Eye For Film >> Movies >> Marighella (2019) Film Review
Reviewed by: Amber Wilkinson
Wagner Moura - best known in film for the likes of Elite Squad and, more recently, as Pablo Escobar in Netflix series Narcos - moves into the director's chair for Marighella and, unusually for a directorial debut of an actor, doesn't appear in the film himself.
The central honours go to Seu Jorge, who lends his mellifluous tones and an intense performance to Marxist poet and revolutionary Carlos Marighella, who waged a campaign against the American-endorsed 1964 military coup - a story that has taken on additional resonance since the election of ultra-rightwinger Jair Bolsonaro, who has declared that he wants a Brazil "similar to the one we had 40, 50 years ago".
There's a lot to fit into this biopic, which covers the initiation of Marighella's mobilisation against the dictatorship and then tracks Marighella and his cohorrts through until his death. Moura begins as he means to go on - with action, something which largely remains the focus of his film as it aims for thrills rather than more cerebral political complexity. His cinematographer, fellow Narcos Alumnus Adrian Tejido's skittish camera tracks the group as they steal arms from a train. Even in the film's quieter moments, the camera is rarely still and never misses an opportunity to swoop in on an actor's face - a testimony to Moura's obvious faith in his cast, but after a while you can't help but wish Tejido would hang back a bit rather than forcing the melodrama at every possible moment.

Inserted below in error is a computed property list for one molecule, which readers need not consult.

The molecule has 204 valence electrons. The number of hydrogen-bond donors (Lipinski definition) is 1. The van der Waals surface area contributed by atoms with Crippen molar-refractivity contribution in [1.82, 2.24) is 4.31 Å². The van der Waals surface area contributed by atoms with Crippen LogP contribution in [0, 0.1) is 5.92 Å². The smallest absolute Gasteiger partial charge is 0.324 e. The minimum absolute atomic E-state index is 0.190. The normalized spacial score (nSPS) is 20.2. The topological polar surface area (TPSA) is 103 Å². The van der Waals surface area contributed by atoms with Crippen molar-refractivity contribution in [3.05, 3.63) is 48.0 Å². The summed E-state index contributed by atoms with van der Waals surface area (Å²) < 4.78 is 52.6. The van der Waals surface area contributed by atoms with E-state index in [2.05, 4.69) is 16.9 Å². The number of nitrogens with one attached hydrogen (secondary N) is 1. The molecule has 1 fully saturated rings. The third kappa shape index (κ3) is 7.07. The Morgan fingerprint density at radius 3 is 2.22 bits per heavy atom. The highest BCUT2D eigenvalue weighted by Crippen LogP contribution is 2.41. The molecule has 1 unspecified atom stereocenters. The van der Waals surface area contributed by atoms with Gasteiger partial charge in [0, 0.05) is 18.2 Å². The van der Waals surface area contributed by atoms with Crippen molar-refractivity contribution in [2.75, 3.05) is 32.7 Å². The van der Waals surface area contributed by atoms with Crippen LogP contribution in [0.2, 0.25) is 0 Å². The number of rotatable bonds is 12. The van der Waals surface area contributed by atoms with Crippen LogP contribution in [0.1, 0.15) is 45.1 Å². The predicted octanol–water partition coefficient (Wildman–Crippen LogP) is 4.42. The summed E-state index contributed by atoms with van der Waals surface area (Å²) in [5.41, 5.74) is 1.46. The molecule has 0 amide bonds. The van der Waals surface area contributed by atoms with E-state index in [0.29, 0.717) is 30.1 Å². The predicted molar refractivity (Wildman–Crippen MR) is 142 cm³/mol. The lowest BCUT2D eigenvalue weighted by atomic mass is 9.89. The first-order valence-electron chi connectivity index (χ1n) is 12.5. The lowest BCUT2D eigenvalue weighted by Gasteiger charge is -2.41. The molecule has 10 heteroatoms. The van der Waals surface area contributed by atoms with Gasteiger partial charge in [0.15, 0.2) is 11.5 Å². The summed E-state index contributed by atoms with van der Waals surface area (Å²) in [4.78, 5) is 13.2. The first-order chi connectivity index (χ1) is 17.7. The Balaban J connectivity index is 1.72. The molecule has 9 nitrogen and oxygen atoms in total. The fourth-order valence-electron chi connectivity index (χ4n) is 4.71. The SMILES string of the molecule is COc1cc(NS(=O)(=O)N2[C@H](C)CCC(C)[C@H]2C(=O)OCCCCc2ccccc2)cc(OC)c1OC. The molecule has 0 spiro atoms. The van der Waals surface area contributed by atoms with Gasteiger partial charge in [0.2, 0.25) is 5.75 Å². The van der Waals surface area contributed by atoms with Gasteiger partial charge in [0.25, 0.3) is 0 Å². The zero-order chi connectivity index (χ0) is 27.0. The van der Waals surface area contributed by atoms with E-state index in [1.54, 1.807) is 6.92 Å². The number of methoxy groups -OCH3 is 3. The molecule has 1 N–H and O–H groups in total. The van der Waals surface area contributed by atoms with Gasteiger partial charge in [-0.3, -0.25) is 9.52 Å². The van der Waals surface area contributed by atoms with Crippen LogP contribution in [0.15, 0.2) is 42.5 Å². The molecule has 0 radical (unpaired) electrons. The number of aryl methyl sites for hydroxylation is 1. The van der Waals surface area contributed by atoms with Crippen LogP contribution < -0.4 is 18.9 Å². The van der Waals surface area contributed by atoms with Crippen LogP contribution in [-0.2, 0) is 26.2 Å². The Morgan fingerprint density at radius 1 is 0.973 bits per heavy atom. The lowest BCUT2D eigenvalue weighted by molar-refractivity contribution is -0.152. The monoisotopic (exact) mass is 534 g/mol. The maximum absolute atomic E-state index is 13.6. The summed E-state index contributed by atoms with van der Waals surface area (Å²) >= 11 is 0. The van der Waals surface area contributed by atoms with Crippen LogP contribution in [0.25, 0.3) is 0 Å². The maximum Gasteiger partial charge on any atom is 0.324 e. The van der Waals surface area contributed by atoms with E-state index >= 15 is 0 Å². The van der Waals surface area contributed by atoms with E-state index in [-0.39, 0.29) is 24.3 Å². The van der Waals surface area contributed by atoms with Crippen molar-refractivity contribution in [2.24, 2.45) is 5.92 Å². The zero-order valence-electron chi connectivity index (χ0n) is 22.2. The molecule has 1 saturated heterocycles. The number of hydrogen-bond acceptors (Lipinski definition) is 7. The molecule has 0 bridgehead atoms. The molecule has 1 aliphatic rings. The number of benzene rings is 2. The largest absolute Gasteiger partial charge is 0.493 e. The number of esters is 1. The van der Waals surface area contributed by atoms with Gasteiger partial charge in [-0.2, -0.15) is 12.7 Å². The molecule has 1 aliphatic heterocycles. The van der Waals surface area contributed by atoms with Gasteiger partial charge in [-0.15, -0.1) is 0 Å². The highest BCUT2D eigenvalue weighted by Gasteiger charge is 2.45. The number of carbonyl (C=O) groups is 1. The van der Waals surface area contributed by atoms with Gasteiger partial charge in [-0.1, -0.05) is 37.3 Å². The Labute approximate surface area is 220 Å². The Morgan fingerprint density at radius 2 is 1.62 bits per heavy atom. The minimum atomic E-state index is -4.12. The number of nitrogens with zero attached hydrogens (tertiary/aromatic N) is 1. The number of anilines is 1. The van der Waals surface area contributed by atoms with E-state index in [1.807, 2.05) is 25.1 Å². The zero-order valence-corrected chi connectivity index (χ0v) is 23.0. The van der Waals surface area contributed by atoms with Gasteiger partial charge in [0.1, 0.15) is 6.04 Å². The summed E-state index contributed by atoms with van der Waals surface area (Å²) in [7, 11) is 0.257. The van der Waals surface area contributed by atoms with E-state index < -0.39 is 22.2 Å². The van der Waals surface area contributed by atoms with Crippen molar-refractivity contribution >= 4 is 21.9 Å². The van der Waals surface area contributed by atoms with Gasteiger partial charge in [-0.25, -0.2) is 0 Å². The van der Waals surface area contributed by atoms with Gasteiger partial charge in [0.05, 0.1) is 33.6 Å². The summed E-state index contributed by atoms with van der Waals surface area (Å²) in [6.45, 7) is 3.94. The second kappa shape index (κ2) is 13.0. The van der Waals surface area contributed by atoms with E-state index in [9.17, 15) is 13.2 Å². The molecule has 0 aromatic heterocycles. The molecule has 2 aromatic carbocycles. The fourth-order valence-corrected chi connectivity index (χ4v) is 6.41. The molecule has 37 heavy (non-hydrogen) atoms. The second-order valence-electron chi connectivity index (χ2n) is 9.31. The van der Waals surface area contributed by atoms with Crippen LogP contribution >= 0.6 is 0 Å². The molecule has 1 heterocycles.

The ensemble cast support each other well, although the villain of the piece, Lieutenant Lucio (Bruno Gagliasso), who pursues Marighella with a sadistic blood lust, is pushed to the edge of cartoonishness, particularly in a scene where the script direction presumably called upon him to "laugh maniacally".
With so much to be covered in terms of time and plot, there's little room left for character exploration, so that Marighella emerges saint-like and largely unscrutinised - although the action scenes deliver, doubtless the main intention of a film which is destined to be shown as a miniseries in Moura's homeland.
Credit to the actor-turned-director for thinking big with his first directorial project but in pursuit of the bigger picture, quite a lot of the smaller intricacies are lost - but this is nevertheless a solid debut that shows Moura has more to offer than just a face to camera.Reviewed on: 16 Feb 2019